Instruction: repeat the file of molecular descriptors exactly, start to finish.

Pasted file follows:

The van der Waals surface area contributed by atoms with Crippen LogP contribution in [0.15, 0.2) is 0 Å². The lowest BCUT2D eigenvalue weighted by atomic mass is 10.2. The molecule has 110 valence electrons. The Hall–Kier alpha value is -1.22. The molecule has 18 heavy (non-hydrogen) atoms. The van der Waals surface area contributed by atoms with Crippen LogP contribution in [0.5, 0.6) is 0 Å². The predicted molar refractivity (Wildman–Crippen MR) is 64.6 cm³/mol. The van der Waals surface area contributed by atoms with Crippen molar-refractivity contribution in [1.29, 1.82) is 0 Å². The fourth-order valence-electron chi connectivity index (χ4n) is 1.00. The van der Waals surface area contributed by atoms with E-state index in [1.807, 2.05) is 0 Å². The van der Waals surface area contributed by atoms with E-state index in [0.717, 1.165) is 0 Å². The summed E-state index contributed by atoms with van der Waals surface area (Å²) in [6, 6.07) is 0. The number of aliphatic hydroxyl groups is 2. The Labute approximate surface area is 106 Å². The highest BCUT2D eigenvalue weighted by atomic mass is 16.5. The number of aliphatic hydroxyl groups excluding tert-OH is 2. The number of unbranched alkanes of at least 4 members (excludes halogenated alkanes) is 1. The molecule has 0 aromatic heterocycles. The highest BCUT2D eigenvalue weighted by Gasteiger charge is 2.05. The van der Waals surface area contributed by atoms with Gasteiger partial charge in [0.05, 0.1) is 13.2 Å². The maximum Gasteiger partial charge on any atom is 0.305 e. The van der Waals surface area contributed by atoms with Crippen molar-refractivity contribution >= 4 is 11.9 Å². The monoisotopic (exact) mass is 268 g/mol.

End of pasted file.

The van der Waals surface area contributed by atoms with Crippen LogP contribution in [0.15, 0.2) is 0 Å². The lowest BCUT2D eigenvalue weighted by atomic mass is 10.2. The molecule has 110 valence electrons. The Hall–Kier alpha value is -1.22. The molecule has 18 heavy (non-hydrogen) atoms. The van der Waals surface area contributed by atoms with Crippen LogP contribution in [0.5, 0.6) is 0 Å². The predicted molar refractivity (Wildman–Crippen MR) is 64.6 cm³/mol. The van der Waals surface area contributed by atoms with Crippen molar-refractivity contribution in [1.29, 1.82) is 0 Å². The fourth-order valence-electron chi connectivity index (χ4n) is 1.00. The van der Waals surface area contributed by atoms with E-state index in [1.807, 2.05) is 0 Å². The van der Waals surface area contributed by atoms with E-state index in [0.717, 1.165) is 0 Å². The summed E-state index contributed by atoms with van der Waals surface area (Å²) in [6, 6.07) is 0. The number of aliphatic hydroxyl groups is 2. The Labute approximate surface area is 106 Å². The highest BCUT2D eigenvalue weighted by atomic mass is 16.5. The number of aliphatic hydroxyl groups excluding tert-OH is 2. The number of unbranched alkanes of at least 4 members (excludes halogenated alkanes) is 1. The molecule has 0 aromatic heterocycles. The highest BCUT2D eigenvalue weighted by Gasteiger charge is 2.05. The van der Waals surface area contributed by atoms with Gasteiger partial charge in [0.05, 0.1) is 13.2 Å². The maximum Gasteiger partial charge on any atom is 0.305 e. The van der Waals surface area contributed by atoms with Crippen molar-refractivity contribution >= 4 is 11.9 Å². The monoisotopic (exact) mass is 268 g/mol.